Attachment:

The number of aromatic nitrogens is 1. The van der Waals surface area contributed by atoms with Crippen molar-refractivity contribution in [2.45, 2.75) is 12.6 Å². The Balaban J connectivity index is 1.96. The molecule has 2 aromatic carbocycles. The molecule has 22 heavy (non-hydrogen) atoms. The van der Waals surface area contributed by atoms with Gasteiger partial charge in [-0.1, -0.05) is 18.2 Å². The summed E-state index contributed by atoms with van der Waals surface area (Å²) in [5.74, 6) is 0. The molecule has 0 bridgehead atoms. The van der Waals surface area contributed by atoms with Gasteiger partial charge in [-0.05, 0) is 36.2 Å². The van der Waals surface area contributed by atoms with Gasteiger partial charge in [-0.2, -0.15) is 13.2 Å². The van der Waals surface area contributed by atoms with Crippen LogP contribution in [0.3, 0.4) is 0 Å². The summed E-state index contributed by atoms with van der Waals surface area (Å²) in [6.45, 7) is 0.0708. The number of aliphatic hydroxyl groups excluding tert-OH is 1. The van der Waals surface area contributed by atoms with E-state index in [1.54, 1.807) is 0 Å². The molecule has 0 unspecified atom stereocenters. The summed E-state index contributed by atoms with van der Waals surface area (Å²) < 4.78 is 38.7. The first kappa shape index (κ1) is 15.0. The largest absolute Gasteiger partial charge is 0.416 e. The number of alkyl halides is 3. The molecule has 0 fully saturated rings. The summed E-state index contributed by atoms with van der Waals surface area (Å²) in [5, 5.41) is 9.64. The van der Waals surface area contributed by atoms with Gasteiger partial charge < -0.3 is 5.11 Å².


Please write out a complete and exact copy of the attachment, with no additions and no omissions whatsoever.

The number of aromatic nitrogens is 1. The van der Waals surface area contributed by atoms with Crippen molar-refractivity contribution in [2.45, 2.75) is 12.6 Å². The Balaban J connectivity index is 1.96. The molecule has 2 aromatic carbocycles. The molecule has 22 heavy (non-hydrogen) atoms. The van der Waals surface area contributed by atoms with Gasteiger partial charge in [-0.1, -0.05) is 18.2 Å². The summed E-state index contributed by atoms with van der Waals surface area (Å²) in [5.74, 6) is 0. The molecule has 0 bridgehead atoms. The van der Waals surface area contributed by atoms with Gasteiger partial charge in [-0.05, 0) is 36.2 Å². The van der Waals surface area contributed by atoms with Gasteiger partial charge in [-0.2, -0.15) is 13.2 Å². The van der Waals surface area contributed by atoms with Crippen LogP contribution in [0.3, 0.4) is 0 Å². The summed E-state index contributed by atoms with van der Waals surface area (Å²) in [6.45, 7) is 0.0708. The number of aliphatic hydroxyl groups excluding tert-OH is 1. The van der Waals surface area contributed by atoms with E-state index in [1.54, 1.807) is 0 Å². The molecule has 0 unspecified atom stereocenters. The summed E-state index contributed by atoms with van der Waals surface area (Å²) < 4.78 is 38.7. The first kappa shape index (κ1) is 15.0. The largest absolute Gasteiger partial charge is 0.416 e. The number of alkyl halides is 3. The molecule has 0 fully saturated rings. The summed E-state index contributed by atoms with van der Waals surface area (Å²) in [5, 5.41) is 9.64. The van der Waals surface area contributed by atoms with Gasteiger partial charge < -0.3 is 5.11 Å².